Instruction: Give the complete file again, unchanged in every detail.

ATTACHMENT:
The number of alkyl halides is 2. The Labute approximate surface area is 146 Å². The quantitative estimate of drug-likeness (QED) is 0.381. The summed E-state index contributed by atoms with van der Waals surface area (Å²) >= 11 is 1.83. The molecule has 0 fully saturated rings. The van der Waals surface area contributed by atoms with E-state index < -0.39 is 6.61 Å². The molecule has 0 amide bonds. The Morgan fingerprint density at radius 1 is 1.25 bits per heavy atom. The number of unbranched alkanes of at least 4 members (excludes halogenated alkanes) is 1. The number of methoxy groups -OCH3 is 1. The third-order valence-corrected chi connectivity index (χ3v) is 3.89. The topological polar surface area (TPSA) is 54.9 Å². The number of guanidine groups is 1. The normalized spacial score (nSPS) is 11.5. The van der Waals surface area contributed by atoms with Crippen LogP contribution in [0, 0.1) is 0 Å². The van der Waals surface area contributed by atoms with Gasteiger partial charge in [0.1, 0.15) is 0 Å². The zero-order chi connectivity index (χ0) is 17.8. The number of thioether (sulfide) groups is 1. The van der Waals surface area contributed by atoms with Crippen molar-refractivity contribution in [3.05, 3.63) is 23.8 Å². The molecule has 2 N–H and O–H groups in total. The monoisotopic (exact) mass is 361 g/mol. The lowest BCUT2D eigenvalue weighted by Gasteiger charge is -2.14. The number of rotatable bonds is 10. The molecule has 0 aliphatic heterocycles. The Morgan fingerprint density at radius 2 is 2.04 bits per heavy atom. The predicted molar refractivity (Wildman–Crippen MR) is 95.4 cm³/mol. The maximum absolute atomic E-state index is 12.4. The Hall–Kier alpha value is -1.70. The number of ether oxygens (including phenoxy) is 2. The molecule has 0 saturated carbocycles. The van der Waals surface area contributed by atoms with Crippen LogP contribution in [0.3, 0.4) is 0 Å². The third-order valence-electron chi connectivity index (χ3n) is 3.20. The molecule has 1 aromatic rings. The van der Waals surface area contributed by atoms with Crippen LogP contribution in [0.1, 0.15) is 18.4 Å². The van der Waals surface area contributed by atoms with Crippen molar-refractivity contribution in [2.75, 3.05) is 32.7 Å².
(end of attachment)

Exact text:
The number of alkyl halides is 2. The Labute approximate surface area is 146 Å². The quantitative estimate of drug-likeness (QED) is 0.381. The summed E-state index contributed by atoms with van der Waals surface area (Å²) >= 11 is 1.83. The molecule has 0 fully saturated rings. The van der Waals surface area contributed by atoms with E-state index < -0.39 is 6.61 Å². The molecule has 0 amide bonds. The Morgan fingerprint density at radius 1 is 1.25 bits per heavy atom. The number of unbranched alkanes of at least 4 members (excludes halogenated alkanes) is 1. The number of methoxy groups -OCH3 is 1. The third-order valence-corrected chi connectivity index (χ3v) is 3.89. The topological polar surface area (TPSA) is 54.9 Å². The number of guanidine groups is 1. The normalized spacial score (nSPS) is 11.5. The van der Waals surface area contributed by atoms with Crippen LogP contribution in [0, 0.1) is 0 Å². The van der Waals surface area contributed by atoms with Gasteiger partial charge in [0.1, 0.15) is 0 Å². The zero-order chi connectivity index (χ0) is 17.8. The number of thioether (sulfide) groups is 1. The van der Waals surface area contributed by atoms with Crippen molar-refractivity contribution in [3.05, 3.63) is 23.8 Å². The molecule has 2 N–H and O–H groups in total. The monoisotopic (exact) mass is 361 g/mol. The lowest BCUT2D eigenvalue weighted by Gasteiger charge is -2.14. The number of rotatable bonds is 10. The molecule has 0 aliphatic heterocycles. The Morgan fingerprint density at radius 2 is 2.04 bits per heavy atom. The predicted molar refractivity (Wildman–Crippen MR) is 95.4 cm³/mol. The maximum absolute atomic E-state index is 12.4. The Hall–Kier alpha value is -1.70. The number of ether oxygens (including phenoxy) is 2. The molecule has 0 saturated carbocycles. The van der Waals surface area contributed by atoms with Crippen LogP contribution in [0.3, 0.4) is 0 Å². The third-order valence-electron chi connectivity index (χ3n) is 3.20. The molecule has 1 aromatic rings. The van der Waals surface area contributed by atoms with Crippen LogP contribution in [0.1, 0.15) is 18.4 Å². The van der Waals surface area contributed by atoms with Crippen molar-refractivity contribution in [2.75, 3.05) is 32.7 Å².